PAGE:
The rubber particle size, butadiene content, micro-structure of the butadiene rubber, and Z-average molecular weight of the rubber-modified styrene resin, and the internal water content and amount and composition of the volatile blowing agent in the above-obtained expandable resin beads, the outer appearance of the expanded molded article, the time of allowing the expanded molded article to cool (cooling time), and the compression strength, flexural strength, impact strength (50% failure height), and softness of the expanded molded article were evaluated according to the following methods.
Measurement of Rubber Particle Size of Rubber-Modified Styrene Resin:
The particle diameter of 100 to 200 rubber particles on a transmission electron micrograph was measured, and an average particle size was calculated from ΣNiD2 /ΣNiD (wherein Ni represents the number of rubber particles; and D represents the diameter of a rubber particle).
Determination of Butadiene Content and Microstructure of Butadiene Rubber:
The rubber-modified styrene resin was dissolved in chloroform-D in a concentration of 10% by weight and subjected to 13 C-NMR spectroscopy at 67.8 MHz using tetramethylsilane as an internal standard (δ0.0 ppm) to determine the butadiene content and the microstructure of the butadiene rubber.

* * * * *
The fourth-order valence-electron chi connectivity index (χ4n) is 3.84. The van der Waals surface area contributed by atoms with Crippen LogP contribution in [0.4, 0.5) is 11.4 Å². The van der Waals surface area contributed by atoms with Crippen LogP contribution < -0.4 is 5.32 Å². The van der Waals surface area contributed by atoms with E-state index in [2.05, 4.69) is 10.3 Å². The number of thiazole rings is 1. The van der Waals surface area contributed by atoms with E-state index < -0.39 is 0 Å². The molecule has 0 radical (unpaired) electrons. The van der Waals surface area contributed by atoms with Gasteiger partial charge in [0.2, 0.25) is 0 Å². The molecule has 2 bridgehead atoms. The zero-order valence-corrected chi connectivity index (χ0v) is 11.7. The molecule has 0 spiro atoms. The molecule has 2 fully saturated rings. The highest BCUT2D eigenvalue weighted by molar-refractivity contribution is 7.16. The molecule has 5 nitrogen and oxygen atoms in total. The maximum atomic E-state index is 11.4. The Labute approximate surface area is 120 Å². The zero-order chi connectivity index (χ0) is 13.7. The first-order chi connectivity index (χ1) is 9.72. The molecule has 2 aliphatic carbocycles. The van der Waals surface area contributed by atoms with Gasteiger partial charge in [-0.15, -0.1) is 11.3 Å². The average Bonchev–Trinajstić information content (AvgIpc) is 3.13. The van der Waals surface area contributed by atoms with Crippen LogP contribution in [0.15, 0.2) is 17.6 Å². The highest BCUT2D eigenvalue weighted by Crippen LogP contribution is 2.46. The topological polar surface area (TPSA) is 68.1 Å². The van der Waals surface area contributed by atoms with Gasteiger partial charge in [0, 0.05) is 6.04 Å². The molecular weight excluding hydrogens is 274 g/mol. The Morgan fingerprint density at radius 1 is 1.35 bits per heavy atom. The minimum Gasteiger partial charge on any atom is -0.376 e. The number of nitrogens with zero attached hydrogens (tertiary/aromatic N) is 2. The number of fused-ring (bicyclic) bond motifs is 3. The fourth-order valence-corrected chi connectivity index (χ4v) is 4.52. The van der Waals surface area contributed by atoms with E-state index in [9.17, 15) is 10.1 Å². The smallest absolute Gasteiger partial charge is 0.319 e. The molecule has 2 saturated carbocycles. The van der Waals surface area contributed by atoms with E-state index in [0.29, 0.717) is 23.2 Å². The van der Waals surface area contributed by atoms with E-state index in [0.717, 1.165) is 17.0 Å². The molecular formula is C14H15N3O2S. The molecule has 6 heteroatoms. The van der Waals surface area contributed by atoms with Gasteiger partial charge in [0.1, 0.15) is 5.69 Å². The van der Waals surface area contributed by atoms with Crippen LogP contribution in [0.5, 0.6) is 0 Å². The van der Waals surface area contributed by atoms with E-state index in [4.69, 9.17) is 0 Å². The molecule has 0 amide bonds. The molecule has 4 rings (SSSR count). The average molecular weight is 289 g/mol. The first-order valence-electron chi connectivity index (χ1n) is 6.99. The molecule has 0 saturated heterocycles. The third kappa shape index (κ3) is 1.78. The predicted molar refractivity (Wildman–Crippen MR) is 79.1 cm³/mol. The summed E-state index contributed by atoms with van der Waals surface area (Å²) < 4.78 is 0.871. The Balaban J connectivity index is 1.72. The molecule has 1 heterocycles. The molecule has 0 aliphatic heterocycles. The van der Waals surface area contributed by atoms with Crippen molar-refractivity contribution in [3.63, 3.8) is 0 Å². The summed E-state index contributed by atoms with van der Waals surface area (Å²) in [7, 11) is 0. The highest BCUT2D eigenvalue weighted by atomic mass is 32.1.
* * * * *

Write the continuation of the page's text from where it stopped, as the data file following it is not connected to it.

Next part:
Measurement of Z-Average Molecular Weight:
The rubber-modified styrene resin was dissolved in a 0.25% by weight solution of chloroform. Any insoluble matter was removed by filtration, and the filtrate was subjected to gel permeation chromatography.
Measurement of Internal Water Content:
After dried, the expandable rubber-modified styrene resin beads were dissolved in dried toluene, and the water content was measured by a Karl Fischer's method.
Measurement of Amount of Volatile Blowing Agent:
A weighed sample was heated at 120° C. for 4 hours and reweighed. The ratio (%) of the weight loss on heating to the sample weight before heating was taken as amount of the volatile blowing agent.
Composition of Volatile Blowing Agent:
One gram of a sample was dissolved in 20 ml of dimethylformamide and subjected to gas chromatography to determine the composition of the blowing agent.
The appearance of the expanded molded article was visually observed and evaluated according to the following rating system.
A . . . Shrink, melt or gaps are hardly observed.
B . . . Shrink, melt or gaps are observed.
C . . . Considerable shrink, melt or gaps are observed.
The time necessary for a molded article to have equal thickness to the internal dimension of the mold (50.7 mm). If the cooling time is shorter than necessary, the molded article would be oversized after removal from the mold.
A 50 mm long, 50 mm wide and 25 mm thick test piece cut out of the expanded molded article was applied to a compression test according to JIS Z0234 to measure a compression strength (kgf/cm2).
A flexural strength (kgf/cm2) of a 300 mm long, 75 mm wide and 25 mm thick test piece cut out of the expanded molded article was measured in accordance with JIS A 9511.